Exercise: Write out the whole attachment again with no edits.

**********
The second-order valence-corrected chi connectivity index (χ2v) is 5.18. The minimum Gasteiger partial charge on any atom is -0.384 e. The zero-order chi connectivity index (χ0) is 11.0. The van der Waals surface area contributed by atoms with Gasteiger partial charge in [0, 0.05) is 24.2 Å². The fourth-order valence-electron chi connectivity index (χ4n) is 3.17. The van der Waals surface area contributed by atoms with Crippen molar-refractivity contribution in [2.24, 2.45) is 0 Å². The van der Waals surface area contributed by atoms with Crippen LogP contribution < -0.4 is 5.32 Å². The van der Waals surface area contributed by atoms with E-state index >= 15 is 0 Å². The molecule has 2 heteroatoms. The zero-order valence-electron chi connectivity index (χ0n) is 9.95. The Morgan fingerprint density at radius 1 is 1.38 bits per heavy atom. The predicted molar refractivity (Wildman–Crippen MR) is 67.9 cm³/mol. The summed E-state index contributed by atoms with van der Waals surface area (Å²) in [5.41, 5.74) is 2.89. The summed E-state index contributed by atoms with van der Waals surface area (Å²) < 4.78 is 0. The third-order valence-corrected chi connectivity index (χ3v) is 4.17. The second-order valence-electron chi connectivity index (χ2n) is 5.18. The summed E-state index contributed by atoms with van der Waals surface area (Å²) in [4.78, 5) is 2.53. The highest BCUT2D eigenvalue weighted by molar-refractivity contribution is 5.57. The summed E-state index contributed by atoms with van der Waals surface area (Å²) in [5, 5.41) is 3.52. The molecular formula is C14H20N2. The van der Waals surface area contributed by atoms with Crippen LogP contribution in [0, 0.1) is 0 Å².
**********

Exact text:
The second-order valence-corrected chi connectivity index (χ2v) is 5.18. The minimum Gasteiger partial charge on any atom is -0.384 e. The zero-order chi connectivity index (χ0) is 11.0. The van der Waals surface area contributed by atoms with Gasteiger partial charge in [0, 0.05) is 24.2 Å². The fourth-order valence-electron chi connectivity index (χ4n) is 3.17. The van der Waals surface area contributed by atoms with Crippen molar-refractivity contribution in [2.24, 2.45) is 0 Å². The van der Waals surface area contributed by atoms with Crippen LogP contribution < -0.4 is 5.32 Å². The van der Waals surface area contributed by atoms with E-state index >= 15 is 0 Å². The molecule has 2 heteroatoms. The zero-order valence-electron chi connectivity index (χ0n) is 9.95. The Morgan fingerprint density at radius 1 is 1.38 bits per heavy atom. The predicted molar refractivity (Wildman–Crippen MR) is 67.9 cm³/mol. The summed E-state index contributed by atoms with van der Waals surface area (Å²) in [5.41, 5.74) is 2.89. The summed E-state index contributed by atoms with van der Waals surface area (Å²) < 4.78 is 0. The third-order valence-corrected chi connectivity index (χ3v) is 4.17. The second-order valence-electron chi connectivity index (χ2n) is 5.18. The summed E-state index contributed by atoms with van der Waals surface area (Å²) in [4.78, 5) is 2.53. The highest BCUT2D eigenvalue weighted by molar-refractivity contribution is 5.57. The summed E-state index contributed by atoms with van der Waals surface area (Å²) in [5, 5.41) is 3.52. The molecular formula is C14H20N2. The van der Waals surface area contributed by atoms with Crippen LogP contribution in [0, 0.1) is 0 Å².